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Mississippi cotton mixed bag

From “almost too dry” in the South Delta to flooding in the northeast part of the state, Mississippi cotton growers have seen some of everything during the 2003 planting season.

“We jumped out to a fast start in the beginning,” says Will McCarty, Mississippi Extension cotton specialist. “About 10 days ago, we were ahead of average on planting, especially in the central Delta. As of May 15, the state's cotton crop was 70percent to 75 percent planted.”

The North Delta, he adds, has been extremely wet this spring. “Northeast Mississippi has been very wet with almost no planting yet,” he said. “But in the South Delta, we actually have some areas that need rain, which in some cases is also delaying planting. We'll lose some cotton, especially south of Vicksburg where there's no levee protection.”

McCarty predicts some Mississippi growers will be replanting after “optimum” planting dates. In an ideal world, the state's entire cotton crop would be planted by mid-May, but all is not lost yet, he says. “It's a pretty mixed bag and the clock is ticking. Time is not in our favor right now, and more rain is in the forecast.”

Cotton, he says, is an indeterminate perennial, and growers aren't close to giving up on the state's crop. “In 1991, over 50 percent of the state's crop was planted after June 1, and we harvested what at the time was a record-high yield per acre. I'd prefer to see the cotton crop planted relatively early. But when push comes to shove, it's not as risky as it used to be to plant later in the season.”

That, says McCarty, is partly due to the advent of Bt cotton and the success of the Boll Weevil Eradication Program. Bt cotton helps to control late season pests, and both developments are easing many late-season production problems. “We can, however, still have weather problems,” he says. “This is pretty quickly developing into a push-come-to-shove year. We just can't seem to get a break. But if we have to, we can plant cotton up until the first few days of June and still have a cotton crop.”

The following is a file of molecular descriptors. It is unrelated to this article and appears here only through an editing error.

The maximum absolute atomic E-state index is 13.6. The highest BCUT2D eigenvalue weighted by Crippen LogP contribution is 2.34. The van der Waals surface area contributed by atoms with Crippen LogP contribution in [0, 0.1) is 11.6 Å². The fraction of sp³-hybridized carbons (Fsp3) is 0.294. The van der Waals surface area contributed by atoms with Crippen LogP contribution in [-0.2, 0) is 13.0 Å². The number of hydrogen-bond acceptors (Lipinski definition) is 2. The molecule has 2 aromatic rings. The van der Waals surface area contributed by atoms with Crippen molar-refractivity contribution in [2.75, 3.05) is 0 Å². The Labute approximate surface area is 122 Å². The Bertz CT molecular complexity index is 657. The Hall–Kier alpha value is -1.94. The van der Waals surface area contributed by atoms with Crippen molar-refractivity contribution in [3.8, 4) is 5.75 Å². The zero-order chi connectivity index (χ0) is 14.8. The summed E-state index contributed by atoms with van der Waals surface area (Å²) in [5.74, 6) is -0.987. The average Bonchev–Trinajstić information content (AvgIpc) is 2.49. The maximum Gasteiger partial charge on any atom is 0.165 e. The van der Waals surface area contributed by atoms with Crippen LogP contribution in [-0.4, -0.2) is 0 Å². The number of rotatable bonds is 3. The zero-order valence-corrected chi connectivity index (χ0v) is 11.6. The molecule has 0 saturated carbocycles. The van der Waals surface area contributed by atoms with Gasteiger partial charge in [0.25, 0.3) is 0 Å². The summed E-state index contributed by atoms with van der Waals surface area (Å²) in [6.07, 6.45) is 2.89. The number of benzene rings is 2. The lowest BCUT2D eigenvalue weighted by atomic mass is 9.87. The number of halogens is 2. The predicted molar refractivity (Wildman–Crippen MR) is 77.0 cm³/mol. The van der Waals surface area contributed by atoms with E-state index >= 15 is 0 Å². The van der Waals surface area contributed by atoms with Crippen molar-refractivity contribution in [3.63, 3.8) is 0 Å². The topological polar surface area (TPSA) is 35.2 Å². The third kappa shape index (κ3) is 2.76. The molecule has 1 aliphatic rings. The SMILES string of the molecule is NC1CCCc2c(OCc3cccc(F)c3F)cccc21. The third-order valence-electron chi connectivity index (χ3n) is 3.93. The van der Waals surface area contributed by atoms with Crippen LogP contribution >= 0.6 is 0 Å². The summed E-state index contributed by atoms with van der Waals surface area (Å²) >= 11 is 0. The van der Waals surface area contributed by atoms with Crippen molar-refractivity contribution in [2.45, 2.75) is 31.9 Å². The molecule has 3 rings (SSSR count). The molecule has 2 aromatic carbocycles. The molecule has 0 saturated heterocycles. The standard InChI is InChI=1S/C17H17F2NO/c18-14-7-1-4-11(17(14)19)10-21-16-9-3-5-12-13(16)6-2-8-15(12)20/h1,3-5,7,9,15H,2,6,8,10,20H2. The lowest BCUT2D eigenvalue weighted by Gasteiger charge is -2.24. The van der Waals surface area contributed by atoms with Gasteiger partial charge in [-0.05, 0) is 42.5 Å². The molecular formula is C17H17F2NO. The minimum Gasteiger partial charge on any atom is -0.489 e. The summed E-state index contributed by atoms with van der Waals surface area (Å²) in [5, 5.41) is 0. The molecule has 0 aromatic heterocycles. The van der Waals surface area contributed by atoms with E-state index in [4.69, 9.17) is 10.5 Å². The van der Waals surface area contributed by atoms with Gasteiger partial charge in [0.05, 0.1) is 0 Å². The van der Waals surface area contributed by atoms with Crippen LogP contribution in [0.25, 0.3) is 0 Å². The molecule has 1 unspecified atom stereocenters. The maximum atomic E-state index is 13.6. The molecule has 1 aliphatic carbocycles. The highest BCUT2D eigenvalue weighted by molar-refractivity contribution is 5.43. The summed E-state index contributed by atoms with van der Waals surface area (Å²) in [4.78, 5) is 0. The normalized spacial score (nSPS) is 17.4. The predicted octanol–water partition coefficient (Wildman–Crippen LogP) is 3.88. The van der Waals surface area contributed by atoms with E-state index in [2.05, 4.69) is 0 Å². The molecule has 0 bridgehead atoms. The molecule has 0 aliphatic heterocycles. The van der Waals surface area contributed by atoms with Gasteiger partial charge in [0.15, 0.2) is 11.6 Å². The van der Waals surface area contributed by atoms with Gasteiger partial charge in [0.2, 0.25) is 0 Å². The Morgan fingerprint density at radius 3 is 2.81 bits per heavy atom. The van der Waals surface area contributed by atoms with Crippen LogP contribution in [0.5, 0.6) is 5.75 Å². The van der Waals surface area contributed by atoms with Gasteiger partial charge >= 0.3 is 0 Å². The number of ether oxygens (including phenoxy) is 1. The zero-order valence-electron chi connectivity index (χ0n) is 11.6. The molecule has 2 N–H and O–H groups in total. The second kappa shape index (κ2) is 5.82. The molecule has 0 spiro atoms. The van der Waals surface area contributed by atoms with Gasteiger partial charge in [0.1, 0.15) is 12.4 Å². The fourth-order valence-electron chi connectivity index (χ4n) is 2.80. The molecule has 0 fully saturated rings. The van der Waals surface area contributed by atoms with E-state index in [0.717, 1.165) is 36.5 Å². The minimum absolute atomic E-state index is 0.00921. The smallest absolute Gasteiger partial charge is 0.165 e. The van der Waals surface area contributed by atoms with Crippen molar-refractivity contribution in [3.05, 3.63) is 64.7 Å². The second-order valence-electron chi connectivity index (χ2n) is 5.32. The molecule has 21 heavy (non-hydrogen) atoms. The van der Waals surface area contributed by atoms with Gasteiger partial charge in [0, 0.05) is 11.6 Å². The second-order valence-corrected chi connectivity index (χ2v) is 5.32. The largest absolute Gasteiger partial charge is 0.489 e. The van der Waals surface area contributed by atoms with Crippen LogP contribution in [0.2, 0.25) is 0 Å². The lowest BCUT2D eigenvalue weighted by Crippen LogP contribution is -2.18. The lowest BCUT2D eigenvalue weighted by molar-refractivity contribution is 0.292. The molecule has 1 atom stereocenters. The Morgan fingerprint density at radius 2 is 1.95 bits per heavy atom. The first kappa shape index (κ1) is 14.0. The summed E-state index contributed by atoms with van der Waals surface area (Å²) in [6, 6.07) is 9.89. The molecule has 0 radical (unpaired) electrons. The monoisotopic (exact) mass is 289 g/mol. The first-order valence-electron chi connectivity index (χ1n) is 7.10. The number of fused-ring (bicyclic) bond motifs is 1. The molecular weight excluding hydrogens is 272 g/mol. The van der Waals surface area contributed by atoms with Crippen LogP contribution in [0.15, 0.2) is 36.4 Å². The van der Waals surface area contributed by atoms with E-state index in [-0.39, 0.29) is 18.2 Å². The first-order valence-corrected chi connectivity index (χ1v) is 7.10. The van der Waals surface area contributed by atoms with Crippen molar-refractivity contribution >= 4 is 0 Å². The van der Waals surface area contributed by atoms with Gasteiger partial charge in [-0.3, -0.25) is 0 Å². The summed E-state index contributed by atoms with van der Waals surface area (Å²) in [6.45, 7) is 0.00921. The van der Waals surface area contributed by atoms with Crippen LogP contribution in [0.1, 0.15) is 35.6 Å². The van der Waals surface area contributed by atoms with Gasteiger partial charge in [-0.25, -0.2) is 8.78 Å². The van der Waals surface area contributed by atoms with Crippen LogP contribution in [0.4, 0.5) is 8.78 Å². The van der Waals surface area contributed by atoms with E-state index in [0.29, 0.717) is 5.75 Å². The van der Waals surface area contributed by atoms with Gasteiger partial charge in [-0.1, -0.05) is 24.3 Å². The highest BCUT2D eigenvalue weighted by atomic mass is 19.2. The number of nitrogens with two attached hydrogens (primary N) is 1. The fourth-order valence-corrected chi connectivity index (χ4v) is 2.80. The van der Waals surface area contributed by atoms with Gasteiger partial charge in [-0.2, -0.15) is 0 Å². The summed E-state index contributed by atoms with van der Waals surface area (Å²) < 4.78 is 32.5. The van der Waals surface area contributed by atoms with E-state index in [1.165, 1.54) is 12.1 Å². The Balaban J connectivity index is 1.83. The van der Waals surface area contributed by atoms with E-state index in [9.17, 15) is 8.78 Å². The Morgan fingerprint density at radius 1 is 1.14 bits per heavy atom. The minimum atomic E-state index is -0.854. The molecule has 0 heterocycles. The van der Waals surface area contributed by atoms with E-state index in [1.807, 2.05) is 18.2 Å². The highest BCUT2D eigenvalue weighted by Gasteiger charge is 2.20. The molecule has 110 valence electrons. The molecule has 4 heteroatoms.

Ideally, all Delta cotton should be in the ground by May 25, says Charles Ed Snipes, Extension cotton specialist at the Delta Research and Extension Center in Stoneville, Miss.

“We're pretty much OK until May 25, but we get kind of nervous after that date. That's not to say we haven't made some great crops after that date, though,” says Snipes.

As of mid-May, Snipes said the Central Delta — where growers didn't receive excessive rains — was in good shape, with most of the cotton planted or emerging. North Delta growers, he adds, have been fighting excessive water and rain, resulting in planting delays. Meanwhile, South Delta producers appear to be in good shape overall, he says.

April-May rainfall in the Delta has been all over the board, with some areas receiving only trace amounts of rain and other areas receiving more than 7 inches of rainfall at a time.

“We're almost in need of rain in some places,” says Snipes. Replant decisions, he says, are yet to be determined, but growers in the North Delta are “behind the eight-ball.”

If you have enough cotton in the field to make the replanting decision a difficult one, McCarty advises keeping what you have in the field. Calendar date also is significant, he says. “A stand you would plow up on May 1 probably would be kept on May 25.”

If replanting is necessary, he recommends continuing to use fungicides as a stale row, and using a burndown herbicide to kill the old stand of cotton and any weeds that may have emerged on the row. In some cases, the bed may need to be freshened before planting. “These decisions should be made on a field-by-field basis. Make replant decisions quickly, and then act quickly before a lack of moisture limits your options, McCarty advises.

In those fields with questionable stands, take into account the date, the potential plant population, current plant vigor, any large or frequent skips in stand, soil type, irrigation capability, and seed availability, he says.

e-mail: [email protected].

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